Can you put SSDs in a NAS?
Most NAS drives will accept SSDs as well as mechanical hard drives - we look at whether it's a good idea
The main allure of solid-state storage is its excellent performance - but in this context that's debateable. A gigabit Ethernet connection can only manage transfer speeds up to around 110MB/sec, so unless you're willing to spend serious money on 10GbE hardware, you'll see no advantage from choosing faster SSD drives.
That's not to say the SSD route is totally without merit. We tested the Qnap TS-453B using four 2.5in SATA SSDs and saw a minor improvement in 4K read speeds - up from 10.4MB/sec to 11.4MB/sec.
And if you've ever been near a four-bay NAS appliance, you'll know that the collective noise of four mechanical hard disks can be rather off-putting. Since SSDs have no moving parts, they run silent, so the only sound from your NAS will be the internal fan.
SSDs also use less power than mechanical disks. Our four-bay Qnap TS-453B, populated with four 1TB Seagate Barracuda 3.5in hard disks, drew 32W from the mains while sitting idle, and 38W while streaming video; switching to four SSDs saw this fall to 14W idle and 16W while streaming. You'll see a comparable decline irrespective of which NAS enclosure you select.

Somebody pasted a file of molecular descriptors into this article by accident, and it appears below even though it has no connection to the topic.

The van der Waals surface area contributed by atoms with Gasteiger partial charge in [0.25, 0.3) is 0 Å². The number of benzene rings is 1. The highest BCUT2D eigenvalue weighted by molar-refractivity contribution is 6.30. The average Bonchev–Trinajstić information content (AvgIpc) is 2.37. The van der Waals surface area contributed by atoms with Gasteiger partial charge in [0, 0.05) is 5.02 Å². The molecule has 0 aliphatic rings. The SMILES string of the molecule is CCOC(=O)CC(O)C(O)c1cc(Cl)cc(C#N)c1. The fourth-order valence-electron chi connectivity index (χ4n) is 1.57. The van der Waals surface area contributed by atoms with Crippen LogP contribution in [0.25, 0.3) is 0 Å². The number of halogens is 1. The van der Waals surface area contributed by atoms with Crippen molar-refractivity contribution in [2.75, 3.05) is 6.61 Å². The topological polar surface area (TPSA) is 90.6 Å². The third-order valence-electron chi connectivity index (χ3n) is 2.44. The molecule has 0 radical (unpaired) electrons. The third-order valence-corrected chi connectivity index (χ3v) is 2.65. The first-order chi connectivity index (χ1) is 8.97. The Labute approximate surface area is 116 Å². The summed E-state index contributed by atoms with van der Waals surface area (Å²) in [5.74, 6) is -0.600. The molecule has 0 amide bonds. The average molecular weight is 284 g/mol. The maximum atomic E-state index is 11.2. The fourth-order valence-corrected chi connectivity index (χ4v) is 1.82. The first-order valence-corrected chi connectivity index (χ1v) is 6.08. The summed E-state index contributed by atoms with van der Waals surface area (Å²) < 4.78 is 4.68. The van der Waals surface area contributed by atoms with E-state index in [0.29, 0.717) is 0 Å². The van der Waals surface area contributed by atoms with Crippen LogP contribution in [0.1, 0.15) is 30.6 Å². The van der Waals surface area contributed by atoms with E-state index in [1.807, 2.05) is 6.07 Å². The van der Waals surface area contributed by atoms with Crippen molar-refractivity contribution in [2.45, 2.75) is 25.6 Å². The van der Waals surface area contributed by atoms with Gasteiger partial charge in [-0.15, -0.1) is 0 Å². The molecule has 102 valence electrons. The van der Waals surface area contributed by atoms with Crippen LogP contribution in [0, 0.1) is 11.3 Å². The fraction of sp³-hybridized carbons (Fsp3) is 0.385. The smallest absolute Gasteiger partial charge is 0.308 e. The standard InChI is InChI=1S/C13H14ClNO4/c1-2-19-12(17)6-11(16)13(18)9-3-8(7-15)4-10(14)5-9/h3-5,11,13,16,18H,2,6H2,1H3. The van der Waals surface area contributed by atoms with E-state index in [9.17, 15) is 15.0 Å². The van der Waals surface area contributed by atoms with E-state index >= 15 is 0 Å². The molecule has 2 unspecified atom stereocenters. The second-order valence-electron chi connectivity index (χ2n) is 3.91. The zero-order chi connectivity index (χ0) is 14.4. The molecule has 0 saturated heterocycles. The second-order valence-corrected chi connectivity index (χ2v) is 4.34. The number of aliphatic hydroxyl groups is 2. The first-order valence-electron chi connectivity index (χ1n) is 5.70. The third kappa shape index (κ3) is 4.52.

Beforehand, there was a major drawback with SSDs - the cost compared to HDDs; a 1TB mechanical disk can be bought for £40, so you can set up a 3TB RAID 5 array for £160. But SSDs have started to close the gap. While just a year or two ago, a 1TB SSD will have set you back around £250, prices have started to drop, and you can buy for around £100.
This article originally appeared in PC Pro issue 276
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